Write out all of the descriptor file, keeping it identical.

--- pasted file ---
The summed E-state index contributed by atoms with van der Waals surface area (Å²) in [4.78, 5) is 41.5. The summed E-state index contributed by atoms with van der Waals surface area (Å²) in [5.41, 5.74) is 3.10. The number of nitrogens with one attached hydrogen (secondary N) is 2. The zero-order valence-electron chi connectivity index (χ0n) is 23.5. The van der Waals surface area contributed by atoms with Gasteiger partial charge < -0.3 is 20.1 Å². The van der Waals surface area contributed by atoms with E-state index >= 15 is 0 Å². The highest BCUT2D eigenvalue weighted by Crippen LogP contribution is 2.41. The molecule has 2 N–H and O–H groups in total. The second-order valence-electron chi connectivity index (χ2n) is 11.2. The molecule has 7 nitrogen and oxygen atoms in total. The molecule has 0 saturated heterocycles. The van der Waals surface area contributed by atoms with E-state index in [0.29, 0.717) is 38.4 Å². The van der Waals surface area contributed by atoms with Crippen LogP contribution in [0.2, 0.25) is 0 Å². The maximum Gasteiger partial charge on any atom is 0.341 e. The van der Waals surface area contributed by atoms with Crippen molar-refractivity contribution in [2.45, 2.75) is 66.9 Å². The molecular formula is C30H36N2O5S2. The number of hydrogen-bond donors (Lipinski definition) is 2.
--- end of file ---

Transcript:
The summed E-state index contributed by atoms with van der Waals surface area (Å²) in [4.78, 5) is 41.5. The summed E-state index contributed by atoms with van der Waals surface area (Å²) in [5.41, 5.74) is 3.10. The number of nitrogens with one attached hydrogen (secondary N) is 2. The zero-order valence-electron chi connectivity index (χ0n) is 23.5. The van der Waals surface area contributed by atoms with Gasteiger partial charge < -0.3 is 20.1 Å². The van der Waals surface area contributed by atoms with E-state index >= 15 is 0 Å². The highest BCUT2D eigenvalue weighted by Crippen LogP contribution is 2.41. The molecule has 2 N–H and O–H groups in total. The second-order valence-electron chi connectivity index (χ2n) is 11.2. The molecule has 7 nitrogen and oxygen atoms in total. The molecule has 0 saturated heterocycles. The van der Waals surface area contributed by atoms with E-state index in [0.29, 0.717) is 38.4 Å². The van der Waals surface area contributed by atoms with Crippen LogP contribution in [0.2, 0.25) is 0 Å². The maximum Gasteiger partial charge on any atom is 0.341 e. The van der Waals surface area contributed by atoms with Crippen molar-refractivity contribution in [2.45, 2.75) is 66.9 Å². The molecular formula is C30H36N2O5S2. The number of hydrogen-bond donors (Lipinski definition) is 2.